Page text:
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  • Expert Commentary
  • July 30, 2012

Recommendations for Initiating Antiretroviral Therapy Reflect Return to Earlier Treatment Methods

The Department of Health and Human Services (DHHS) Guidelines for the Use of Antiretroviral Agents in Human Immunodeficiency Virus (HIV)-1-infected adults and adolescents, (1) updated at least once a year, provide the most current and comprehensive summary of the state of the evidence in this rapidly changing field.

Among the many updates provided with this DHHS guidance, perhaps the most carefully watched changes are those related to timing of the initiation of antiretroviral therapy (ART). For example, in this update, previously divided panelists united in favor of stronger recommendations regarding the initiation of ART in persons with 350 to 500 CD4+ cells/μL or with over 500 CD4+ cells/μL. The changes to the recommendations are summarized in Table 1 below (see Appendix A at the end of the Commentary for the recommendation rating scheme):

Table 1: Changes to Recommendations Ratings

CD4 count March 2012 Recommendation Ratings Prior Recommendation Ratings
350 to 500 CD4+ cells/μL AII AII (55% of panelists)
BII (45% of panelists)
> 500 CD4+ cells/μL BIII BIII (50% of panelists)
CIII (50% of panelists)

Source: This table was created by the author for this commentary.

These recommendation changes reflect a continued shift of the guideline recommendations toward earlier treatment for HIV-infected persons. In the late 1990s recommendations regarding the use of highly active combination ART (referred to as HAART or sometimes cART) included persons with >500 CD4+ cells/μL. (2) It soon became apparent, however, that available antiretroviral therapy was not curative, that therapy required a lifelong commitment, and that strict medication adherence was necessary to prevent the development of extensive antiretroviral resistance. Furthermore, medical disorders (e.g., lipodystrophy, metabolic syndrome, peripheral neuropathy, lactic acidosis, and cardiovascular disease) were frequent complications of therapy. The combination of relatively low rates of HIV-related complications in treatment-naïve persons with higher CD4+ counts and these observations led to more conservative treatment guidelines, which limited antiretroviral therapy mostly to persons whose CD4+ count had fallen to <200 to 350 cells/μL. (3)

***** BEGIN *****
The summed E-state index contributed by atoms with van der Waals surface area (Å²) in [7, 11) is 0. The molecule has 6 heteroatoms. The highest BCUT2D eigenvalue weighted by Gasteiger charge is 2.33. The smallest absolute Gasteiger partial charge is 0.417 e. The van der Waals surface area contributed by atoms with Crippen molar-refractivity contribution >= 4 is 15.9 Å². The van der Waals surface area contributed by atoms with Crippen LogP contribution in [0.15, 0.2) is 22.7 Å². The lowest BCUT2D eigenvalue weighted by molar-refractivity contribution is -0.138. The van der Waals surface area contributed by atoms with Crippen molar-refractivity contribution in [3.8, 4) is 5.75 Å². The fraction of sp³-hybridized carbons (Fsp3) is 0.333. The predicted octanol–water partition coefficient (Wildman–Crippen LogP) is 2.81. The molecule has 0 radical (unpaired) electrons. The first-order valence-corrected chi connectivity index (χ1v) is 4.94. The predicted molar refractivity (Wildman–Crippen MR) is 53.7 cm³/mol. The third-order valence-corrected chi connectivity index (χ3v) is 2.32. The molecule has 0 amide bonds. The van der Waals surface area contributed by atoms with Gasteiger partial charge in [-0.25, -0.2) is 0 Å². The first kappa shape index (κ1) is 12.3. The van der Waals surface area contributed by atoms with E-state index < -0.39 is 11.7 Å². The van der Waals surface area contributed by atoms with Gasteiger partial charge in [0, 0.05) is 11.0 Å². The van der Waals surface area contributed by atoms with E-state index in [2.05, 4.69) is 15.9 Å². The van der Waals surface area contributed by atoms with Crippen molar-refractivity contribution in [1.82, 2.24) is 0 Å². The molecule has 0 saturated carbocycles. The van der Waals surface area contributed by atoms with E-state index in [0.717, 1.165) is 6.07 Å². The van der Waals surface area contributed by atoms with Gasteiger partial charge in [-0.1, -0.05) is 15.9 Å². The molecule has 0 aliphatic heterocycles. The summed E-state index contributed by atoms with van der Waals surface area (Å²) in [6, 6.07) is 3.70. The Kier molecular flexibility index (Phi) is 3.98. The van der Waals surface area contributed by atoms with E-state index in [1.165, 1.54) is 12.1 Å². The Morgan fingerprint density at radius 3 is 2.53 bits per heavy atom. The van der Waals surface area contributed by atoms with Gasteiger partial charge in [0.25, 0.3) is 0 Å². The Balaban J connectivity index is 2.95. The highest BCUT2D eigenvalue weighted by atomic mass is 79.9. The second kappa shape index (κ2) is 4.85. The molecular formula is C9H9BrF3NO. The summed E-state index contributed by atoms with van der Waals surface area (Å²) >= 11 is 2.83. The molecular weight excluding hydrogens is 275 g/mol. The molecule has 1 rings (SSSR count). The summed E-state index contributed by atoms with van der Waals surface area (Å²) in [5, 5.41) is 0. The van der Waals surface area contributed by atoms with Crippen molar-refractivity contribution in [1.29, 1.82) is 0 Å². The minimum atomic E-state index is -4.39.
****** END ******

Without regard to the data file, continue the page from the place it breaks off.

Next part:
The pendulum, however, has swung back in favor of earlier methods of treatment. Increased rates of disease due to comorbidities such as non-acquired immune deficiency syndrome (AIDS)-defining malignancies, vascular, kidney, and liver disease in HIV-infected persons with 350-500 CD4+ cells/μL are now well-recognized. (4-9) Important recent studies indicate that rather than a result of adverse consequences of ART, AIDS comorbidities and mortality are largely a consequence of uncontrolled HIV replication, an effect that is associated with, and likely attributable to, increased T-cell activation and inflammation. (10-15) Compelling data also demonstrate that treating HIV-infected persons decreases transmission rates of HIV to uninfected sexual partners, (6) and support the premise that early treatment for all HIV-infected patients may halt the transmission of infection. (17)

When reviewing these guidelines, it is important to note that clinical evidence for treatment of HIV-infected patients with 350 to 500 CD4+ cells/μL is inconsistent and at best supports a relatively modest 2% to 3% difference in AIDS-free survival after 3 to 5 years. (18, 19) Recommendations for treating a person with over 500 CD4+ cells/μL remain based largely on expert opinion. A summary of the relevant studies is shown below in Table 2.

Table 2: Risk of Outcome in Persons Starting ART at Indicated Range rather than Deferring Therapy until CD4+ Drops below Lower Threshold (Results Given as Mean and 95% Confidence Intervals)*


Study Outcome Measure Mean (95% CI) Notes
    Persons with >500 CD4+ cells/μL
Cohort analyses        
ART-CC (20) AIDS or death Hazard ratio 1.01 (0.78-1.36) A
CASCADE (18) AIDS or death Hazard ratio 1.10 (0.67-1.79) B
ART-CC (20) Death Hazard ratio 1.07 (0.69-1.67) A
CASCADE (18) Death Hazard ratio 1.02 (0.49-2.12) B
NA-ACCORD (21) Death Relative risk 0.51 (0.36-0.73) C
    Persons with 350–500 CD4+ cells/μL
Cohort analyses        
ART-CC (20) AIDS or death Hazard ratio 0.78 (0.64-0.96) D
CASCADE (18) AIDS or death Hazard ratio 0.75 (0.49-1.14) E
HIV-CAUSAL (19) AIDS or death Hazard ratio 0.72 (0.64-0.81) F
ART-CC (20) Death Hazard ratio 0.88 (0.62-1.25) D
CASCADE (18) Death Hazard ratio 0.51 (0.33-0.80) E
HIV-CAUSAL (19) Death Hazard ratio 0.99 (0.82-1.19) F
NA-ACCORD (21) Death Relative risk 0.59 (0.44-0.79) G
Randomized clinical trials        
SMART (22) AIDS or death Hazard ratio 0.21 (0.045-1.0) H
HPTN 052 (16) Event or death** Hazard ratio 0.59 (0.40-0.88) I